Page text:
A look at deadly flooding incidents in slot canyonsPosted: Updated:
Nine people were killed when floodwaters from a sudden rainstorm thundered through a tranquil swimming area in Tonto National Forest.
Crews continue to search Sunday afternoon for a person still unaccounted for, a day after the flash flood hit the Cold Springs canyon, located about 100 miles (160.93 kilometers) northeast of Phoenix.
The popular cooling spot, known as the Ellison Creek or Water Wheel swimming holes, is accessible through several hiking trails. It is about 20 feet wide and 20 feet long with a waterfall above it.
It isn't the first time people have been killed when flash floods swept through so-called slot canyons, which are formed by the wear of water in rock and are typically significantly deeper than they are wide.
Here's a look at other deadly flooding incidents in slot canyons in the U.S. during the past few years:
FLASH FLOOD AT ZION NATIONAL PARK
Seven people were killed in Utah's Zion National Park in September 2015 when they were tapped during a sudden flash flood while hiking. The group was trapped by floodwaters in a popular slot canyon that was as narrow as a window in some spots and went several hundred feet deep.
A park ranger said at the time that the flooding went from a "trickle to a wall" of water. The group - comprised of hikers in their 40s and 50s - had set out on their trek hours before a flash-flood warning prompted park officials to close the canyons.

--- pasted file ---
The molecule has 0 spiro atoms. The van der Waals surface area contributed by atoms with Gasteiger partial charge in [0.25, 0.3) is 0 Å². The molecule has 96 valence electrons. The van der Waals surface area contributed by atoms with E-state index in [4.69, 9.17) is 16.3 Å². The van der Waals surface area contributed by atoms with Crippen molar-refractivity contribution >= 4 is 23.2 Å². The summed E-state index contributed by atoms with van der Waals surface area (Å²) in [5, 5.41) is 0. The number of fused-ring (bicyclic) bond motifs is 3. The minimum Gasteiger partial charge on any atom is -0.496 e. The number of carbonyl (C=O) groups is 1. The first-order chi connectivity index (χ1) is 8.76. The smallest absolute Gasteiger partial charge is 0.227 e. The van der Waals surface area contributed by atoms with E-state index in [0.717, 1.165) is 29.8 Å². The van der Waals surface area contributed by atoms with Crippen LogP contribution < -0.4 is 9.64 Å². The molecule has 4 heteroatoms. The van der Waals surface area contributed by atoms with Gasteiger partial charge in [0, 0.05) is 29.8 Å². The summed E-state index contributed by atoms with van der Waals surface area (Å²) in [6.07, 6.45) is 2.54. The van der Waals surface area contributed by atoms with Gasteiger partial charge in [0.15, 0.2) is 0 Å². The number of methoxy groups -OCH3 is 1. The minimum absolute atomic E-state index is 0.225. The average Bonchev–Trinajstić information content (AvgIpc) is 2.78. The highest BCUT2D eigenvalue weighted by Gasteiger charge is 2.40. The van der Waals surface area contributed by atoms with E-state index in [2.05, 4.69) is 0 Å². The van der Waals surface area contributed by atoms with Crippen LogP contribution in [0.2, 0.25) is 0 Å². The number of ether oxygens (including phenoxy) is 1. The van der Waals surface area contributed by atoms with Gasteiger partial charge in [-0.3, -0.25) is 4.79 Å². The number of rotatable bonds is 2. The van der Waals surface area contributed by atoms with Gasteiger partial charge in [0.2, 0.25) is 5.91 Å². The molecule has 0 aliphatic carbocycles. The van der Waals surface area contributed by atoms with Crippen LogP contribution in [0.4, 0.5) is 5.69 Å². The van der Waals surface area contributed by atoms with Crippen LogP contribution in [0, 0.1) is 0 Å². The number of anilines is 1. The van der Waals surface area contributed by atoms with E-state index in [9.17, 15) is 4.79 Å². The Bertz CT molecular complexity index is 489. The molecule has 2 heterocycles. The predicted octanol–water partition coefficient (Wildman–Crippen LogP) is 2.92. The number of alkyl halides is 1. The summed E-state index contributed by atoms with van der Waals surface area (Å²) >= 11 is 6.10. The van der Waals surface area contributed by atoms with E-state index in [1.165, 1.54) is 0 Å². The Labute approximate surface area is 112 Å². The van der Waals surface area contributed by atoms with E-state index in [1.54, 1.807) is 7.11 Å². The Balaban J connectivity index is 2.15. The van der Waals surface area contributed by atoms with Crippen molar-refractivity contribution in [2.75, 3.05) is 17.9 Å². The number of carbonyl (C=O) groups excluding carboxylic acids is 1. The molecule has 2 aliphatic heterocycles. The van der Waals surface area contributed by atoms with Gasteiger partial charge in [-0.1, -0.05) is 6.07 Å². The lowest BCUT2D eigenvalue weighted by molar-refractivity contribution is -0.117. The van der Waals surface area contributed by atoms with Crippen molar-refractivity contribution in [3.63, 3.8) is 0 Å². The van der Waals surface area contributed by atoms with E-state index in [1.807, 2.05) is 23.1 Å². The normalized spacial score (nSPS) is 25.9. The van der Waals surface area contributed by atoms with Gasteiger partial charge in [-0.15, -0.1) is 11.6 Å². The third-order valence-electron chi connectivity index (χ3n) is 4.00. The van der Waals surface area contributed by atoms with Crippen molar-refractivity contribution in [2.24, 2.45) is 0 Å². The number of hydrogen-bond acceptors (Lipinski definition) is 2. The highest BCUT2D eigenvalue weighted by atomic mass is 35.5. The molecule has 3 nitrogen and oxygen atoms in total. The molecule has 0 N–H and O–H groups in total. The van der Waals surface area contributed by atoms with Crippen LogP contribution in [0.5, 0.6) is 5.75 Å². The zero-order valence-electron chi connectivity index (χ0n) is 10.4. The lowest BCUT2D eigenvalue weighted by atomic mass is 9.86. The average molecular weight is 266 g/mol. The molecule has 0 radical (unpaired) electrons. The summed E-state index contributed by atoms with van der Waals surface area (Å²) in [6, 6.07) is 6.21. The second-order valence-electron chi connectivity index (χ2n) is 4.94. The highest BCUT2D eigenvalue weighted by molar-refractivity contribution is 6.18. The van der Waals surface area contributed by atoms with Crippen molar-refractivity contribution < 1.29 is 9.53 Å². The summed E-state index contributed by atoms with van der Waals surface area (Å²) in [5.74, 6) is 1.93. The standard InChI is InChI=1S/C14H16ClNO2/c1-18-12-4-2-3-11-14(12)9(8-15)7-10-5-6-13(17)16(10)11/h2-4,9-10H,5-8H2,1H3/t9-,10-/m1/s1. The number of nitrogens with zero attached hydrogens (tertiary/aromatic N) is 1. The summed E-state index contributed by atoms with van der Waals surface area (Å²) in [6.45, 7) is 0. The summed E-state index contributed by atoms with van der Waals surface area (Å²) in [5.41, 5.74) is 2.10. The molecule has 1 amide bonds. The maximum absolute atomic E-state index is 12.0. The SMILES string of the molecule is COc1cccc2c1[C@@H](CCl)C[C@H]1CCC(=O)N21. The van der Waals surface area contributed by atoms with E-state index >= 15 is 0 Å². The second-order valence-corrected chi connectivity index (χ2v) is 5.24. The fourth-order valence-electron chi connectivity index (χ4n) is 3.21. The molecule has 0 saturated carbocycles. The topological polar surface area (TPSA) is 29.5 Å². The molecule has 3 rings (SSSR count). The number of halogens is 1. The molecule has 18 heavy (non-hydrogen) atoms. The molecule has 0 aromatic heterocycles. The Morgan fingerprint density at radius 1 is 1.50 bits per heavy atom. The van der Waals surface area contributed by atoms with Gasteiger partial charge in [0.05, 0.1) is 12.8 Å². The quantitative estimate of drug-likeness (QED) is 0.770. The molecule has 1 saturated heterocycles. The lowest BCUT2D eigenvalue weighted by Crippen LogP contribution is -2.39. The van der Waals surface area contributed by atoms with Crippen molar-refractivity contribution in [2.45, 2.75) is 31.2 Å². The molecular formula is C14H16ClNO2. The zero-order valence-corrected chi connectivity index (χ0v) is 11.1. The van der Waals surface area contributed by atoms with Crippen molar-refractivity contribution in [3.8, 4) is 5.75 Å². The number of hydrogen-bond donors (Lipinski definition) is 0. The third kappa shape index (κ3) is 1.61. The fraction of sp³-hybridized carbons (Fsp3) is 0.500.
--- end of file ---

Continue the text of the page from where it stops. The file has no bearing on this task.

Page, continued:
A Ventura County, California, sheriff's sergeant, Steve Arthur, was among those killed.
COUPLE SWEPT AWAY IN FLASH FLOOD
A husband and wife from California were killed in September 2008 when they were trapped in a flash flood while hiking in a slot canyon in the Grand Staircase Escalante National Monument in Utah.
Authorities said Gordon and Kathy Chapple of Walnut Creek, California, had been hiking in the canyon with their children when the flood hit. The couple, in their 60s, was swept away in the flood. Their bodies were later found in downstream drainage.
The rest of the group clung to canyon walls and was able to climb out.
RAINSTORM AT LOWER ANTELOPE CANYON
Eleven hikers were killed in August 1997 when a 40-foot-high wall of water from an unexpected rainstorm boomed through a narrow, twisting series of series of corkscrew-curved walls known as Lower Antelope Canyon, near Page, Arizona.
Some of the hikers were washed 4 miles down the canyon, which is on Navajo land.
The hikers included two people from the U.S., seven from France, one from Britain and one from Switzerland, officials said at the time.
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